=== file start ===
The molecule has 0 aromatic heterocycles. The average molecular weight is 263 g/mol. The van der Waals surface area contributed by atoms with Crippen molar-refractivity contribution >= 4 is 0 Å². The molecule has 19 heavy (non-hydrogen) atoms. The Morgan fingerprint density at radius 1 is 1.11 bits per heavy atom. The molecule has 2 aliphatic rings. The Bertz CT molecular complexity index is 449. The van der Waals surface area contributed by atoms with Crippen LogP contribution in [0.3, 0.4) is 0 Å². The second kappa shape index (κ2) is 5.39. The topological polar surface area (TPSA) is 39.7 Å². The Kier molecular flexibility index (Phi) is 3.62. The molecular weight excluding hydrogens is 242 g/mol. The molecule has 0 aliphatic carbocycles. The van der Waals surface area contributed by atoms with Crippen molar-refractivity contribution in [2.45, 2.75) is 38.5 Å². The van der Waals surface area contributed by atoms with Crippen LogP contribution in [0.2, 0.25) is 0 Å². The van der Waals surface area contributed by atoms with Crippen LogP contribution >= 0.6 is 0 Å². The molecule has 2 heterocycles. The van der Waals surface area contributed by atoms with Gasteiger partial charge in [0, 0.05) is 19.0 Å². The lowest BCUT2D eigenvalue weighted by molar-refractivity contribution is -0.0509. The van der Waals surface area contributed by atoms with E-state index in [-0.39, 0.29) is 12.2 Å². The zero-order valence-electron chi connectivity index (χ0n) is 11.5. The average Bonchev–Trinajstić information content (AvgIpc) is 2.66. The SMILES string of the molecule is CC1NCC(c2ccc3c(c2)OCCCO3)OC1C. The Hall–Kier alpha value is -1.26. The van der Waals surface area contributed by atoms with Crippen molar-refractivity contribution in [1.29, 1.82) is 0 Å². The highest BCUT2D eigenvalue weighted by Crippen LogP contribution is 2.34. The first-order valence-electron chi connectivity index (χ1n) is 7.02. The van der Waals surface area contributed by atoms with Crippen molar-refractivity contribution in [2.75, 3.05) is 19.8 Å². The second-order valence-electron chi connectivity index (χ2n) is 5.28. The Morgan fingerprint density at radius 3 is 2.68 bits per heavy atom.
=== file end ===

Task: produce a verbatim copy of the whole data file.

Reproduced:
The molecule has 0 aromatic heterocycles. The average molecular weight is 263 g/mol. The van der Waals surface area contributed by atoms with Crippen molar-refractivity contribution >= 4 is 0 Å². The molecule has 19 heavy (non-hydrogen) atoms. The Morgan fingerprint density at radius 1 is 1.11 bits per heavy atom. The molecule has 2 aliphatic rings. The Bertz CT molecular complexity index is 449. The van der Waals surface area contributed by atoms with Crippen LogP contribution in [0.3, 0.4) is 0 Å². The second kappa shape index (κ2) is 5.39. The topological polar surface area (TPSA) is 39.7 Å². The Kier molecular flexibility index (Phi) is 3.62. The molecular weight excluding hydrogens is 242 g/mol. The molecule has 0 aliphatic carbocycles. The van der Waals surface area contributed by atoms with Crippen molar-refractivity contribution in [2.45, 2.75) is 38.5 Å². The van der Waals surface area contributed by atoms with Crippen LogP contribution in [0.2, 0.25) is 0 Å². The van der Waals surface area contributed by atoms with Crippen LogP contribution >= 0.6 is 0 Å². The molecule has 2 heterocycles. The van der Waals surface area contributed by atoms with Gasteiger partial charge in [0, 0.05) is 19.0 Å². The lowest BCUT2D eigenvalue weighted by molar-refractivity contribution is -0.0509. The van der Waals surface area contributed by atoms with E-state index in [-0.39, 0.29) is 12.2 Å². The zero-order valence-electron chi connectivity index (χ0n) is 11.5. The average Bonchev–Trinajstić information content (AvgIpc) is 2.66. The SMILES string of the molecule is CC1NCC(c2ccc3c(c2)OCCCO3)OC1C. The Hall–Kier alpha value is -1.26. The van der Waals surface area contributed by atoms with Crippen molar-refractivity contribution in [1.29, 1.82) is 0 Å². The highest BCUT2D eigenvalue weighted by Crippen LogP contribution is 2.34. The first-order valence-electron chi connectivity index (χ1n) is 7.02. The van der Waals surface area contributed by atoms with Crippen molar-refractivity contribution in [2.75, 3.05) is 19.8 Å². The second-order valence-electron chi connectivity index (χ2n) is 5.28. The Morgan fingerprint density at radius 3 is 2.68 bits per heavy atom.